Herein lies the issue. IT and Comms in general has never been considered something of value. Politically speaking, it’s a dead end. What do people spend the most time whining about on the Television?

    Those nasty little immigrant hobbitses. Stealing jobs! My huge TV is at risk!!! Feelpionions!!1

    Media has jumped on the bandwagon and you only have to read Bolt, and his throng of miscreants to understand where much of Australia actually sits on the issue. He isn’t alone. We live in a country that is full of highly vocal xenophobics who push the panic barrow at every opportunity; and they get the majority of political sway.

    Between that and moral panic about marriage changes, or fear that China will somehow invade so we must side with Japan and the schoolyard bully (US) and it’s almost implausible that NBN will see any airtime.

    People who are fixated on stopping immigrants by sending in the (fully armed and operational) Navy, putting people (that woman!) in hessian sacks, invading countries for invalid reasons and stomping all over the asia pacific region, and act as though the GFC didn’t really happen are not in the best place to action a policy that is designed to replace Telstra’s network and level the market.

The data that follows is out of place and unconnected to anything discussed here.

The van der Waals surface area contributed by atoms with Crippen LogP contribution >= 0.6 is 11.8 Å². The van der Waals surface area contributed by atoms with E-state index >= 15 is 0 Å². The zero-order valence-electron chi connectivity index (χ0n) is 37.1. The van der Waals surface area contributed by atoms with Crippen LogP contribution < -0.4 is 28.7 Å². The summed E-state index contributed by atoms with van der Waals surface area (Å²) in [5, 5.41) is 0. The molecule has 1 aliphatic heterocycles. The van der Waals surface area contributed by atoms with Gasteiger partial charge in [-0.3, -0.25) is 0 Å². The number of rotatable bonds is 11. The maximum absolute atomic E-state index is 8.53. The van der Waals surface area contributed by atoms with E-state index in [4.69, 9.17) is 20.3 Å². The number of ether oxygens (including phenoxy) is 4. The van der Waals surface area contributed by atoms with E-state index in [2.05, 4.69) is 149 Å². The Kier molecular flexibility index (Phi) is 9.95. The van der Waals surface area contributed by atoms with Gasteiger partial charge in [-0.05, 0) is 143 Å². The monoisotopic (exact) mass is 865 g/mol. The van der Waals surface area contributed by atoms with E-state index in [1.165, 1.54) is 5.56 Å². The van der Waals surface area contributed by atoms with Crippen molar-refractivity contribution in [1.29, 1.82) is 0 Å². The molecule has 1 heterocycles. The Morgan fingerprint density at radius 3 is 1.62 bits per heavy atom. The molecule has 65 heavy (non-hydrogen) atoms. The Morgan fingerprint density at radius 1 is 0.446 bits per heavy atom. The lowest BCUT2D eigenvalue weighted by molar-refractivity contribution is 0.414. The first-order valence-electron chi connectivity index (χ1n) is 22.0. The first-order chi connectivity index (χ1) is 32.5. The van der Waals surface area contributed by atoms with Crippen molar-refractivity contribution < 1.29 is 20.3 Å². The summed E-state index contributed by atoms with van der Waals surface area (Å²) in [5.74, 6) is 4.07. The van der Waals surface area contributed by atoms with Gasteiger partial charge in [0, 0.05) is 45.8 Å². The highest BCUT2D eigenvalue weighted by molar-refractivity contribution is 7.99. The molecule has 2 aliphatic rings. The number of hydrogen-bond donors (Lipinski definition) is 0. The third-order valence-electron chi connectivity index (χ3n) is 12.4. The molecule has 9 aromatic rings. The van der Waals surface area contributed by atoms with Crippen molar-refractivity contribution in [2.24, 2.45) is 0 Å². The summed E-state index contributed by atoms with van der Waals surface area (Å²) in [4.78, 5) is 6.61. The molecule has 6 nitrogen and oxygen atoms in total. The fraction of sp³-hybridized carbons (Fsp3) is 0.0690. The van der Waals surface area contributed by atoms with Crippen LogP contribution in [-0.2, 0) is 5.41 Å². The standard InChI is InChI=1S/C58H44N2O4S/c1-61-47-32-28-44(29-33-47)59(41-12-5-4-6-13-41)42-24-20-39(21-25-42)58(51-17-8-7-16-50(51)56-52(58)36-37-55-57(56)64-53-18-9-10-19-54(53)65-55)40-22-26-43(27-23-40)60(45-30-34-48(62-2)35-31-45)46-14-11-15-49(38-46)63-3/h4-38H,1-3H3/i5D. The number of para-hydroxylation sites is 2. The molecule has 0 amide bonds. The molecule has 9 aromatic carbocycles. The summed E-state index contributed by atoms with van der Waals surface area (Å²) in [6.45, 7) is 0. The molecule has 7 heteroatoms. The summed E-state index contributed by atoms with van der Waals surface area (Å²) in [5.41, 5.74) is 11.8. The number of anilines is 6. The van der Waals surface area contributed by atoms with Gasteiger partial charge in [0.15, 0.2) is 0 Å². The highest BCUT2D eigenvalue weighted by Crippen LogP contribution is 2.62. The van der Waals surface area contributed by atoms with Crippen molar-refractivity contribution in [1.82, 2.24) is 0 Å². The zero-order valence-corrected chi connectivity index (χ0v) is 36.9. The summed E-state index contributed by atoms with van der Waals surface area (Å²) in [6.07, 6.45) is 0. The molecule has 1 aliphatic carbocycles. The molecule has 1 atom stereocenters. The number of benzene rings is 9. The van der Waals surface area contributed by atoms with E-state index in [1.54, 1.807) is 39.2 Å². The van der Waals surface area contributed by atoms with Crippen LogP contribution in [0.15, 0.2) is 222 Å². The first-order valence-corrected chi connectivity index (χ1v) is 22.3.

We had our shot. We lost it. The potential damage that can be wrought by a single Politician who will stoically enact policy that is a dead-end will be difficult to undo.

    As much as this pains me to say – I hope, in the strongest terms – that Turnbull doesn’t ‘do’ anything for the remainder of the current term, beyond be a caretaker for the current deployment.

    Sadly I believe Turnbull actually believes he has a better vision and will seek to implement it. He’ll just wait until the post-election furor dies down. I’d bet on it.

  8. You know it, I know it, we all know it… it’s only those with a particular political drum to beat that like to pretend it isn’t true.

  9. I do recall Paul Budde praising the LNP’s views before the election. I guess he is not too happy now that he realises that he had the wool pulled over his eyes

    “However, according to telecommunications analyst Paul Budde, the Coalition’s plan may be better than many people think. In a new blog post entitled “The Coalition’s NBN plan is starting to look interesting”


    Then there is this
    “BuddeComm concluded that with the insights that were shown by Mr Turnbull and his team that there was a good chance that further adjustments to the policy document – which they launched this in Opposition in April 2013 – would be forthcoming, once they were elected. –